Formula-driven films—which more or less mutate boy-meets-girl stories—may be the oldest basis of Hindi film scripts. This type of linear filmmaking now finds success only in the hands of talented filmmakers who bankroll both artistic talent and savvy marketing. Qayamat Se Qayamat Tak, Maine Pyar Kiya, and Dilwale Dulhania Le Jayenge readily fit that mold.
Nonlinear filmmaking, on the other hand, challenges the filmmaker to sometimes reverse all gears to foil both convention and the viewer. Squarely falling into the latter category, Chocolate seizes the moment by spinning and then re-spinning an ordinary bank heist into a sensibly devised brain-teasing jigsaw puzzle that comes clean only as the camera finally pulls away.
Modeled after the immensely successful nonlinear torchbearer, Usual Suspects, which in turn was fashioned after an earlier Hong Kong entry, Chocolate is shrouded in a fog of deceit and counter-deceit as thick as the type found in London, the city that provides a scintillating gothic backdrop here. What do a Christmas Eve explosion on a barge on the Thames, a cakewalk-easy bank heist resulting in a multibillion-dollar loot, and a hotshot desi lawyer have in common? Plenty, it turns out.
The Anglicized desi lawyer Krish (Kapoor), a demigod legal eagle convinced of his invincibility, is hired to defend a young couple arrested in connection with the bank heist. Krish’s persuasiveness forces the couple to retrace their steps leading up to their arrest. The couple (Khan and Dutta) succeeds in painting themselves as mere pawns who dot a conspiracy trail involving the mafia, racketeering in the dockyards, and oh yes, a truck transporting cash at a most inopportune moment. To say more would surely spoil the fun.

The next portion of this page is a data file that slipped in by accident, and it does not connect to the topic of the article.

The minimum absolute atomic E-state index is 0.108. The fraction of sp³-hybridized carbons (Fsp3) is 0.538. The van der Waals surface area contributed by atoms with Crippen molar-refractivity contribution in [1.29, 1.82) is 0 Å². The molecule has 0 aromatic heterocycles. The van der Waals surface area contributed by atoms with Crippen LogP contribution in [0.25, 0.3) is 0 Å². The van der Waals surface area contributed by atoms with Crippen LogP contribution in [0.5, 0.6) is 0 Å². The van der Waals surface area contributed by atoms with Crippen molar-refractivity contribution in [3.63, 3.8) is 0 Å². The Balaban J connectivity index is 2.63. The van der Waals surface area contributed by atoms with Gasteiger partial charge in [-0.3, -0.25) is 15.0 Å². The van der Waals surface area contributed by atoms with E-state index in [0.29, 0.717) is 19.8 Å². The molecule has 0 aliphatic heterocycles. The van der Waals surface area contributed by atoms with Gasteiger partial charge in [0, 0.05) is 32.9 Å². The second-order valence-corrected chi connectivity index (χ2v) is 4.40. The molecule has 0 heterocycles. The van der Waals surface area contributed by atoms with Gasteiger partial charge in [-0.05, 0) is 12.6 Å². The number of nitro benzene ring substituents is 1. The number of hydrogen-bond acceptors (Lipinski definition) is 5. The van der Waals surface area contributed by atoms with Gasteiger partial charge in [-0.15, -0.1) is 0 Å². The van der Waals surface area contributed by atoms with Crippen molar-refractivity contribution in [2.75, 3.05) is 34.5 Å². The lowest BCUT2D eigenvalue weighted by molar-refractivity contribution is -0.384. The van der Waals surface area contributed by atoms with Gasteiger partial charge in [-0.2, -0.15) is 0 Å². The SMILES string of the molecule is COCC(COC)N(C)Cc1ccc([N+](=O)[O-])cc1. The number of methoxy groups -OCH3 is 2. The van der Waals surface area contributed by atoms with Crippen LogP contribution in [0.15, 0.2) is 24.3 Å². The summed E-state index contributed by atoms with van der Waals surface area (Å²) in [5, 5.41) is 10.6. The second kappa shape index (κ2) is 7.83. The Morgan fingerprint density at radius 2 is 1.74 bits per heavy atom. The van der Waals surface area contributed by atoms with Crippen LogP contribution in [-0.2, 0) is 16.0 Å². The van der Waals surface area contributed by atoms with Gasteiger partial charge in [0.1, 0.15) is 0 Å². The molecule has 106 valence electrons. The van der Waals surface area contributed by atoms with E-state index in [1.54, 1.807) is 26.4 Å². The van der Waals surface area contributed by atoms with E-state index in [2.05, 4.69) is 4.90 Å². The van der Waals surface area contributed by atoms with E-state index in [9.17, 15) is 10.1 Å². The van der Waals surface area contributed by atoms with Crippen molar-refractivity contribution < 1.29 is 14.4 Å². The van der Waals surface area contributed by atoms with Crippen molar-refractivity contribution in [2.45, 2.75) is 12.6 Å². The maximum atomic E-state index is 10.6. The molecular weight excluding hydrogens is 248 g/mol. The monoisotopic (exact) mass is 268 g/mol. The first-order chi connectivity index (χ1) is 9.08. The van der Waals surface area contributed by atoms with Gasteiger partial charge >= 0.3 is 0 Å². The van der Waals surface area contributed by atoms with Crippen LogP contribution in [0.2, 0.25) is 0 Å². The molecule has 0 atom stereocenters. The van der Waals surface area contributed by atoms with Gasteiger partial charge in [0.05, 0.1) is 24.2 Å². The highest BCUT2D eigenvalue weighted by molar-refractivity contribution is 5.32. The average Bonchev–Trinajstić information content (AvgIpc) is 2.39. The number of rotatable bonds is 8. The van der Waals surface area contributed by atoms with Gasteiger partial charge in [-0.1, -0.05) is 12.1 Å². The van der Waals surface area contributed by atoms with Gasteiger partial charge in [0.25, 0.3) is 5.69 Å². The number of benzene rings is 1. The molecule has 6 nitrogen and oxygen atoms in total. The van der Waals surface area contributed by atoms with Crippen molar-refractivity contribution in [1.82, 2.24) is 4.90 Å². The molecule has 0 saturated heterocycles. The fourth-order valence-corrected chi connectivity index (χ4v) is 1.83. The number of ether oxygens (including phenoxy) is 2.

Kapoor’s best films of late (no, not the brain-dead and convoluted box-office bonanza No Entry) capture his suave playboy exterior at its vulnerable, edgy best (Calcutta Mail, Musafir). Krish’s iconic, Starbucks-guzzling, hobnobbing-with-establishment-megastars, fashionable scruffiness belies a truly surprising inverted reality that crushes both Krish’s self-promoting smugness and viewer expectation. Now that is good writing.
Pritam, whose rocking music debut in Dhoom was a highlight of 2004, returns with a score featuring Sunidhi Chauhan in three numbers, including two dance ditties that fit the dance-floor bill. Sample a tune called Mummy. Not to be outdone, K.K.’s “zahreely raatein” pumps enough thumpa-thumpa mega-bass to instantly violate certain noise ordnances.
In director Agnihotri’s slickly packaged Chocolate, the most lasting impression is delivered by capturing modern London’s gothic core even in the midst of shiny, new high rises that loom over the cityscape outside Krish’s expensive office digs. The subtle gloominess, pervasive down to the lyrics of a Chauhan song that translate to “This wet December rain,” plays up to the seeing-is-not-believing game already underfoot. Successful at several layers, Chocolate is pure brain food.